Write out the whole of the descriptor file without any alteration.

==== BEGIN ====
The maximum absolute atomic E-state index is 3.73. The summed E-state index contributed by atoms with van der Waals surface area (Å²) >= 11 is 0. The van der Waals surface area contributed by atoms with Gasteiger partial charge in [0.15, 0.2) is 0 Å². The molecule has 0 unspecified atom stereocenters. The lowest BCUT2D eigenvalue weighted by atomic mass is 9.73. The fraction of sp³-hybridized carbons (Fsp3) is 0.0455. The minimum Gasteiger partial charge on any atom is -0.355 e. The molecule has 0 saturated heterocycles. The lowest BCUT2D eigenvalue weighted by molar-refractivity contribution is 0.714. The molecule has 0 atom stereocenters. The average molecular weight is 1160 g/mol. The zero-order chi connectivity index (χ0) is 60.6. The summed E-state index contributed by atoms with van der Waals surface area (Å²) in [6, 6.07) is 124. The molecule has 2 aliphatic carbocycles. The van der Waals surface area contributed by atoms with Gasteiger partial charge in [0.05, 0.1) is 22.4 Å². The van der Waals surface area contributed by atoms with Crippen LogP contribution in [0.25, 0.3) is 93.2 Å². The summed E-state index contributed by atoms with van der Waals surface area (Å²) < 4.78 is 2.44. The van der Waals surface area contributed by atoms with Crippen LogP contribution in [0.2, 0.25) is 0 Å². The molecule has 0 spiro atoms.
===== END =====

The maximum absolute atomic E-state index is 3.73. The summed E-state index contributed by atoms with van der Waals surface area (Å²) >= 11 is 0. The van der Waals surface area contributed by atoms with Gasteiger partial charge in [0.15, 0.2) is 0 Å². The molecule has 0 unspecified atom stereocenters. The lowest BCUT2D eigenvalue weighted by atomic mass is 9.73. The fraction of sp³-hybridized carbons (Fsp3) is 0.0455. The minimum Gasteiger partial charge on any atom is -0.355 e. The molecule has 0 saturated heterocycles. The lowest BCUT2D eigenvalue weighted by molar-refractivity contribution is 0.714. The molecule has 0 atom stereocenters. The average molecular weight is 1160 g/mol. The zero-order chi connectivity index (χ0) is 60.6. The summed E-state index contributed by atoms with van der Waals surface area (Å²) in [6, 6.07) is 124. The molecule has 2 aliphatic carbocycles. The van der Waals surface area contributed by atoms with Gasteiger partial charge in [0.05, 0.1) is 22.4 Å². The van der Waals surface area contributed by atoms with Crippen LogP contribution in [0.25, 0.3) is 93.2 Å². The summed E-state index contributed by atoms with van der Waals surface area (Å²) < 4.78 is 2.44. The van der Waals surface area contributed by atoms with Crippen LogP contribution in [0.2, 0.25) is 0 Å². The molecule has 0 spiro atoms.